I love little-known science fiction movies, often made outside the Hollywood system.

Think PRIMER.

Think DONNIE DARKO.

Think IDAHO TRANSFER.

It deserves a Criterion edition, but it exists on cheaply-made DVDs with covers that look like they were slapped together in the era of flying toasters.

Damn, that’s hideous.

Made in the early seventies by Peter Fonda, who was still riding high from his massive success with EASY RIDER, IDAHO TRANSFER is very much a New Wave science fiction movies. No ray guns, no action scenes, not even a dystopian society. It’s about Karen Braden, played by Kelley Bohanon, who didn’t have a career in film after this, even though she should have. Karen is a sympathetic lead, taken out of a mental health facility and brought to a scientific installation in Idaho. What began as a matter teleportation project morphed into a time travel project. It turns out that adults (over 21 or so) can go into the future, but the process soon kills them by destroying their kidneys. Younger folks seem able to survive the trip in better health.

The travelers are sent 56 years into the future because there has been an ecological disaster, and the young people will help in recreating society. But the trips cause terrible side effects in everyone, not just the post-21 set.

This part of the movie reminded me of Wilson Tucker’s underrated science fiction novel THE YEAR OF THE QUIET SUN. Like the novel, IDAHO has a sixties/hippie/peacenik sensibility, and a sense of inevitability about catastrophe brought on by human stupidity–race war in SUN, ecological collapse in IDAHO.

Even worse.

I won’t go into the last third much, except to say it reminded me of the last third of SUNSHINE, a terrific space movie that veers off into something else in the last section. It’s a smoother transition in IDAHO, because we have seen that the time travel process can be traumatic.

The acting is acceptable. Keith Carradine would go on to a long career but he’s unmemorable here. That’s fine. This was the seventies, the Hollywood version of the sixties until the Blockbusters took over. Carradine is good enough; the idea is the thing. Watching a group of young people wander a desolate landscape, the innocent tools of corrupt adults who don’t really know what they’re doing playing with time, you get the sense that director Fonda wants us to see young adults as innocents who cannot help but be corrupted by their smarter, more sophisticated elders. It’s just going to happen; that’s life.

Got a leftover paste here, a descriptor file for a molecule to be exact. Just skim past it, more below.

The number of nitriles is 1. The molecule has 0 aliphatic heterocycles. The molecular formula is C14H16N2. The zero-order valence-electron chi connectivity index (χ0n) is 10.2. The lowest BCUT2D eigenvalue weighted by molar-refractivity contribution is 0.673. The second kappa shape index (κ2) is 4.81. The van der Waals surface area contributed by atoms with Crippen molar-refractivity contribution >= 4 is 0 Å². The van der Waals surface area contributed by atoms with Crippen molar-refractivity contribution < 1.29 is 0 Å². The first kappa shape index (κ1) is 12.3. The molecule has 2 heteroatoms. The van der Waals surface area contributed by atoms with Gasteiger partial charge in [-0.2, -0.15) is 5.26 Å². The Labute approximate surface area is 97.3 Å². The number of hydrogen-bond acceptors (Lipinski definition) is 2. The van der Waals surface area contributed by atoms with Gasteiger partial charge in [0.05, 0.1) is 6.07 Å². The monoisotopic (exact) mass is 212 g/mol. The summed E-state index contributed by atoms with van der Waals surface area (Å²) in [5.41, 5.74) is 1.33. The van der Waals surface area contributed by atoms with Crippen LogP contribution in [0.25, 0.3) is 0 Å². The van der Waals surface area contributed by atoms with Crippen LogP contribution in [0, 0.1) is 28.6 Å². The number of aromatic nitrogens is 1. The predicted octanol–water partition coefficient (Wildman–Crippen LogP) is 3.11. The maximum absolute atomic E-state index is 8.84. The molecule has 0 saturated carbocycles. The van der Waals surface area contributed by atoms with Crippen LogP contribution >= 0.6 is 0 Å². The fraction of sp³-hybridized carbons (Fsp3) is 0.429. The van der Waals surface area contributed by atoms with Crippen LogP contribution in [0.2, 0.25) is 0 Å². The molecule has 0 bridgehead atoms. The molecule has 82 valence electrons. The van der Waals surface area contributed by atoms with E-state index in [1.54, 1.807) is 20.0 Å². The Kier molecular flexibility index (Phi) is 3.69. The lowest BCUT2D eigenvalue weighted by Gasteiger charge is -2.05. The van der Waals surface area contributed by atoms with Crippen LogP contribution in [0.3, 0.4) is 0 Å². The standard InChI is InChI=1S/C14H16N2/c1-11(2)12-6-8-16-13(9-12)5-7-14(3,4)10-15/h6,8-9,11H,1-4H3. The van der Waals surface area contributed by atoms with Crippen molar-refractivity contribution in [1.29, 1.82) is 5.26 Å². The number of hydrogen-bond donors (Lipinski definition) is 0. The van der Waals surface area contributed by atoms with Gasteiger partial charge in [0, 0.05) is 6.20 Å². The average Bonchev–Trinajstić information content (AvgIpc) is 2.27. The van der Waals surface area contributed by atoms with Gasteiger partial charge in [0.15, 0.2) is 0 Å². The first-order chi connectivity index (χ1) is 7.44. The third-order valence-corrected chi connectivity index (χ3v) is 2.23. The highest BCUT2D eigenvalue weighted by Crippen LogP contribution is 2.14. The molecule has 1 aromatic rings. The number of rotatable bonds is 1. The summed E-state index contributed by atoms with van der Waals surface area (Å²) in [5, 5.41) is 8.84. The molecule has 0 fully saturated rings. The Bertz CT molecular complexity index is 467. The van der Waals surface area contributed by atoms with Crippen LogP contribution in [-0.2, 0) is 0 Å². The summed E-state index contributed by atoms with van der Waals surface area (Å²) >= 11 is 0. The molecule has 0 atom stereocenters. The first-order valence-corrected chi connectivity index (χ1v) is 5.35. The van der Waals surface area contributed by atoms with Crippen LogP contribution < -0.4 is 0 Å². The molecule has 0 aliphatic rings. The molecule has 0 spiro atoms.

There are a few seventies science fiction movies that were released between 2001: A SPACE ODYSSEY and STAR WARS that are still remembered because of their dated charms: SOYLENT GREEN, OMEGA MAN, LOGAN’S RUN and a few others are still enjoyed by folks who saw them late at night or on Saturday afternoon TV. IDAHO doesn’t belong with those movies for a simple reason: It’s not much fun. This is a sour movie about how people screw up the environment and when they try to fix things, they screw that up, too. It’s not an action movie, or a detective-sci fi like SOYLENT GREEN. It’s a straight science fiction story, the movie equivalent of one of those quirky stories in those quirky anthologies like QUARK or ORBIT.

I haven’t mentioned the characters because there are only specters here. For an actor who directs, Fonda doesn’t know how to create people we know and want to follow. I had to check to remember the names of these people (I’m not mentioning them here because you won’t remember them, either).

But as is the case in the short fiction of Bradbury, Ballard and Zelazny, it doesn’t much matter. We were brought here by Fonda to see a serious-minded story about trying to reclaim a ruined earth, and how that doesn’t work out as planned.

Our yukky future.

IDAHO TRANSFER may not be for everyone, but I wish more people knew about it. It doesn’t deal with Hollywood flash, no explosions, though there is a good deal of tension in the second half. The ending is screwy. The first time I watched it I said, “WHAT?” out loud. But serious-minded science fiction is important to see, and I’m a seventies movie junkie. So I hope this gets a proper Blu-ray release someday, because you should see it.